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Annual statement on research integrity 2021/2022

The University's annual statement sets out our actions and initiatives to sustain and enhance the integrity of our research for the 2021/22 academic year.


  1. The University of Bath is a leading research institution committed to maintaining the highest standards of research excellence and integrity. This is the 7th University statement setting out the actions and initiatives we have undertaken to sustain and further enhance the integrity of our research.

  2. The University of Bath fully upholds the principles outlined in the updated version of The Concordat to Support Research Integrity (Universities UK, October 2019).

  3. We have a long-standing commitment to high standards in research ethics and integrity, which is reflected in our University Strategies and Code of Ethics. As a part of our commitment we have drawn upon the Leiden Manifesto and the Metric Tide to develop our own set of principles outlining our approach to research assessment and management, including the responsible use of quantitative indicators.

  4. The current University Strategy 2021-26 includes a key objective: ‘Aspiring to the highest standards of scientific, ethical and professional integrity, whilst supporting the freedom to challenge received wisdom’. Our Research Strategy also includes the objective ‘To maintain the highest standards of rigour and integrity in all aspects of research and to have appropriate policies, systems and procedures in place to ensure compliance with the Concordat to support research integrity.’

  5. We are committed to providing an appropriate framework to support a research culture that is underpinned by research integrity. This involves, in part, providing clear guidance about policies, procedures and responsibilities, training and supporting researchers according to their responsibilities, and monitoring the implementation of relevant policies and procedures.

  6. At our University, Research Integrity is supported by the following groups: the Academic Ethics and Integrity Committee, the Research and Knowledge Exchange Committee, the Animal Welfare and Ethical Review Body, the Social Sciences Research Ethics Committee, the Psychology Ethics Committee and the Research Ethics Approval Committee for Health.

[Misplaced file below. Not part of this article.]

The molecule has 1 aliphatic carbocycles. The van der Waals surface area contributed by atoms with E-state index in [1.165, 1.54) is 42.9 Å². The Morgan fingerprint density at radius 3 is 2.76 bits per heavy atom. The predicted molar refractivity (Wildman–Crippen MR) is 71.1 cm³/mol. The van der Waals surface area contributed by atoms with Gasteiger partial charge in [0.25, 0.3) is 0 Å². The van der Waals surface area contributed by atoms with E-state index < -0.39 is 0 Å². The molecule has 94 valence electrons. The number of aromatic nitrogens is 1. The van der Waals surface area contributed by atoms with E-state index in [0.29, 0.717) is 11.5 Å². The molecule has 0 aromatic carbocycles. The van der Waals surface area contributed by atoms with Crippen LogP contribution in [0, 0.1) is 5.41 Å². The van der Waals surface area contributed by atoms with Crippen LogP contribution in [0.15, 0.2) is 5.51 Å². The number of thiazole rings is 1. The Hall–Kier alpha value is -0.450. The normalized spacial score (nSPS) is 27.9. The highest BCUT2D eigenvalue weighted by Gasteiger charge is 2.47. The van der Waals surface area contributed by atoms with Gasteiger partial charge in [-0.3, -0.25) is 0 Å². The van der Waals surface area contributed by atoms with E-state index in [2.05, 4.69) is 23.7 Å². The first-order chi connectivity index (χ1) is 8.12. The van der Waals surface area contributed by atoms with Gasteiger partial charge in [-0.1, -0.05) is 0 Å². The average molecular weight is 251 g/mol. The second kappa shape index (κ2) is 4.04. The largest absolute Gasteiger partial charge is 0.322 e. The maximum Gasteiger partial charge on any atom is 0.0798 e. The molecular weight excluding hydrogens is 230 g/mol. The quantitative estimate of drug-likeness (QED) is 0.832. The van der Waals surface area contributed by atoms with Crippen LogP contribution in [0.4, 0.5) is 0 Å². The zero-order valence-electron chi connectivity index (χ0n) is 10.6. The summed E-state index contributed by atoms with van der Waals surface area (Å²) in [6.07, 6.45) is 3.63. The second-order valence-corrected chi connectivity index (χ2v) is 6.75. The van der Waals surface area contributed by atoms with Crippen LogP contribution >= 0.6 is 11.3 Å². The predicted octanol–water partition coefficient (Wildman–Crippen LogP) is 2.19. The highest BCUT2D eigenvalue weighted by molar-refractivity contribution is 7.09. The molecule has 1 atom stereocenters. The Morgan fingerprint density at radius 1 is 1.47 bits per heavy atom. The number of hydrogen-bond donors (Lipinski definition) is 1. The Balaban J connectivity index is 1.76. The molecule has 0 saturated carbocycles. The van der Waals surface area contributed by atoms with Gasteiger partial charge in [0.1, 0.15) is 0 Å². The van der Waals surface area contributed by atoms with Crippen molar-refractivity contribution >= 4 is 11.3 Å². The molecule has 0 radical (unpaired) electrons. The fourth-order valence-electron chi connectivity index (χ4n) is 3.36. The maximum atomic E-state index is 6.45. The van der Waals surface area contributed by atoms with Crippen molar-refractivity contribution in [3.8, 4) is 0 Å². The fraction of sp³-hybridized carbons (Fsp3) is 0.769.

7. At a School/Department level the DREOs (Departmental Research Ethics Officers) and the Sponsorship Facilitators provide help and advice on specific projects. The Deans of each Faculty or School work with the Heads of Department/Division, and have the overall responsibility for the performance of academics and researchers in their respective Faculties/School.

  8. The Pro-Vice-Chancellor for Research is the contact for any research integrity queries including research misconduct and dignity and respect issues relating to research. The Associate Pro-Vice-Chancellor (Research) is responsible for embedding principles of good research culture and enabling the growth of new and existing research governance activities. The Director of Finance is the primary confidential liaison for whistle-blowers or any other person wishing to raise concerns about research integrity.

  9. The Library supports open research and delivers a range of workshops and guidance, for staff and students, on research data management; preventing fraud; handling sensitive data; gaining consent for data sharing; citing data sources; responsible use of bibliometrics; and avoiding ‘predatory’ publishers.

  10. The University is a subscriber to the UK Research Integrity Office (UKRIO).

  11. During this last academic year we have continued to develop and refine our approach to research integrity. Activities carried out this academic year include:

    • appointing an Associate Pro Vice-Chancellor (Research) with particular responsibility for embedding principles of good research culture, research ethics and integrity.
    • obtaining internal support to join the UK Reproducibility Network.
    • the development of a Trusted Research work plan to ensure compliance with the National Security Investment Act and Export Control.
    • revised our Public Interest Disclosure (Whistleblowing) Policy to include:
    • the appointment of a Senior Independent Director who can be contacted as an independent person;
    • an online form to facilitate the raising of concerns relating to serious wrong doing;
    • a new dedicated e-mail:
    • joining the Higher Education Export Control Association.
  12. We continued to monitoring compliance and have carried out the following annual audits:

    • management of human tissue samples.
    • DREO survey to monitor issues, identify training needs and encourage discussions at Departmental level.